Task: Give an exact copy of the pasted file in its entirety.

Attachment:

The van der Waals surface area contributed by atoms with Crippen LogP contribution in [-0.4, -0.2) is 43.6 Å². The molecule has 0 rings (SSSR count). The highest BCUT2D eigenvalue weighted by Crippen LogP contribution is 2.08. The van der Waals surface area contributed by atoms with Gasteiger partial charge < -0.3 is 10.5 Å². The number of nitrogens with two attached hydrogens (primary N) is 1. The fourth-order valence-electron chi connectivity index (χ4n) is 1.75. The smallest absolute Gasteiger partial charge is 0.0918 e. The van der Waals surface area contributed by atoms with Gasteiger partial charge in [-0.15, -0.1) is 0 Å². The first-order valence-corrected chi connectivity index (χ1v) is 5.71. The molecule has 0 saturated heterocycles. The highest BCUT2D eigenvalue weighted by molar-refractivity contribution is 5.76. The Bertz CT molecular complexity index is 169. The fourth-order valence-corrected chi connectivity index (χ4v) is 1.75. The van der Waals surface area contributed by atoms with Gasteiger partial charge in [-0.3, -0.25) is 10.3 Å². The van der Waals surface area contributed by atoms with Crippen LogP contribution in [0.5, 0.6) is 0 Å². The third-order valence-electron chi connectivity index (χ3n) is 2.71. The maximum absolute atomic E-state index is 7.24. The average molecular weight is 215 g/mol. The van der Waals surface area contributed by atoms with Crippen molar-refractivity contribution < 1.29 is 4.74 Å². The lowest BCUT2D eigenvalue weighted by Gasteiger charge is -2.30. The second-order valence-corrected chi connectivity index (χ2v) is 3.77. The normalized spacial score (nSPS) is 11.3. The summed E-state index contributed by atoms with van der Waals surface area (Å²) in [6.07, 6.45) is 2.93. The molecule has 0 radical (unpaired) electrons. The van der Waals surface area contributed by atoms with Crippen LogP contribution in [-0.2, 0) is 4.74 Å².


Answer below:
The van der Waals surface area contributed by atoms with Crippen LogP contribution in [-0.4, -0.2) is 43.6 Å². The molecule has 0 rings (SSSR count). The highest BCUT2D eigenvalue weighted by Crippen LogP contribution is 2.08. The van der Waals surface area contributed by atoms with Gasteiger partial charge < -0.3 is 10.5 Å². The number of nitrogens with two attached hydrogens (primary N) is 1. The fourth-order valence-electron chi connectivity index (χ4n) is 1.75. The smallest absolute Gasteiger partial charge is 0.0918 e. The van der Waals surface area contributed by atoms with Gasteiger partial charge in [-0.15, -0.1) is 0 Å². The first-order valence-corrected chi connectivity index (χ1v) is 5.71. The molecule has 0 saturated heterocycles. The highest BCUT2D eigenvalue weighted by molar-refractivity contribution is 5.76. The Bertz CT molecular complexity index is 169. The fourth-order valence-corrected chi connectivity index (χ4v) is 1.75. The van der Waals surface area contributed by atoms with Gasteiger partial charge in [-0.3, -0.25) is 10.3 Å². The van der Waals surface area contributed by atoms with Crippen LogP contribution in [0.5, 0.6) is 0 Å². The third-order valence-electron chi connectivity index (χ3n) is 2.71. The maximum absolute atomic E-state index is 7.24. The average molecular weight is 215 g/mol. The van der Waals surface area contributed by atoms with Crippen molar-refractivity contribution < 1.29 is 4.74 Å². The lowest BCUT2D eigenvalue weighted by Gasteiger charge is -2.30. The second-order valence-corrected chi connectivity index (χ2v) is 3.77. The normalized spacial score (nSPS) is 11.3. The summed E-state index contributed by atoms with van der Waals surface area (Å²) in [6.07, 6.45) is 2.93. The molecule has 0 radical (unpaired) electrons. The van der Waals surface area contributed by atoms with Crippen LogP contribution in [-0.2, 0) is 4.74 Å².